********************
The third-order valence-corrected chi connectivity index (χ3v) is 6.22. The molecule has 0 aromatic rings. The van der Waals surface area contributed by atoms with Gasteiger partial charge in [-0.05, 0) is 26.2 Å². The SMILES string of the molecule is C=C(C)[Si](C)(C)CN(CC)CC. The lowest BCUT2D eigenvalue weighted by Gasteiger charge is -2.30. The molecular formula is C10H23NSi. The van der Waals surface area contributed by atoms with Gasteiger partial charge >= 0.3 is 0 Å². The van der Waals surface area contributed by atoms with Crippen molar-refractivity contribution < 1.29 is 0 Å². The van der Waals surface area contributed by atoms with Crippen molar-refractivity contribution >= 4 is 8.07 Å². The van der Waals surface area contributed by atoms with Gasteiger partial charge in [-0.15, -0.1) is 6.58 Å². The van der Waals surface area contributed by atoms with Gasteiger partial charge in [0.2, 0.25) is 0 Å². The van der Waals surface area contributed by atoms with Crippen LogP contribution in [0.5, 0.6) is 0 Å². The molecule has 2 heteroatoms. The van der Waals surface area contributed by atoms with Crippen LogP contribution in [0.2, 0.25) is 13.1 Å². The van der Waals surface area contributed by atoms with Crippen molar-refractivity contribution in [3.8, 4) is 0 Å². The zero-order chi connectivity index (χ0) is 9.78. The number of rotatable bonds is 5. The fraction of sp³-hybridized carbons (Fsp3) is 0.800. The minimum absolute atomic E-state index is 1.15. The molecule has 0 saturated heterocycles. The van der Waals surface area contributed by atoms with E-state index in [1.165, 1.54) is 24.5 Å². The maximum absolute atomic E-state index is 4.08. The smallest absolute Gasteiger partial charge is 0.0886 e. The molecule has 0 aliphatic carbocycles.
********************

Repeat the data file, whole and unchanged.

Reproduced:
The third-order valence-corrected chi connectivity index (χ3v) is 6.22. The molecule has 0 aromatic rings. The van der Waals surface area contributed by atoms with Gasteiger partial charge in [-0.05, 0) is 26.2 Å². The SMILES string of the molecule is C=C(C)[Si](C)(C)CN(CC)CC. The lowest BCUT2D eigenvalue weighted by Gasteiger charge is -2.30. The molecular formula is C10H23NSi. The van der Waals surface area contributed by atoms with Gasteiger partial charge >= 0.3 is 0 Å². The van der Waals surface area contributed by atoms with Crippen molar-refractivity contribution < 1.29 is 0 Å². The van der Waals surface area contributed by atoms with Crippen molar-refractivity contribution >= 4 is 8.07 Å². The van der Waals surface area contributed by atoms with Gasteiger partial charge in [-0.15, -0.1) is 6.58 Å². The van der Waals surface area contributed by atoms with Gasteiger partial charge in [0.2, 0.25) is 0 Å². The van der Waals surface area contributed by atoms with Crippen LogP contribution in [0.5, 0.6) is 0 Å². The molecule has 2 heteroatoms. The van der Waals surface area contributed by atoms with Crippen LogP contribution in [0.2, 0.25) is 13.1 Å². The van der Waals surface area contributed by atoms with Crippen molar-refractivity contribution in [3.8, 4) is 0 Å². The zero-order chi connectivity index (χ0) is 9.78. The number of rotatable bonds is 5. The fraction of sp³-hybridized carbons (Fsp3) is 0.800. The minimum absolute atomic E-state index is 1.15. The molecule has 0 saturated heterocycles. The van der Waals surface area contributed by atoms with E-state index in [1.165, 1.54) is 24.5 Å². The maximum absolute atomic E-state index is 4.08. The smallest absolute Gasteiger partial charge is 0.0886 e. The molecule has 0 aliphatic carbocycles.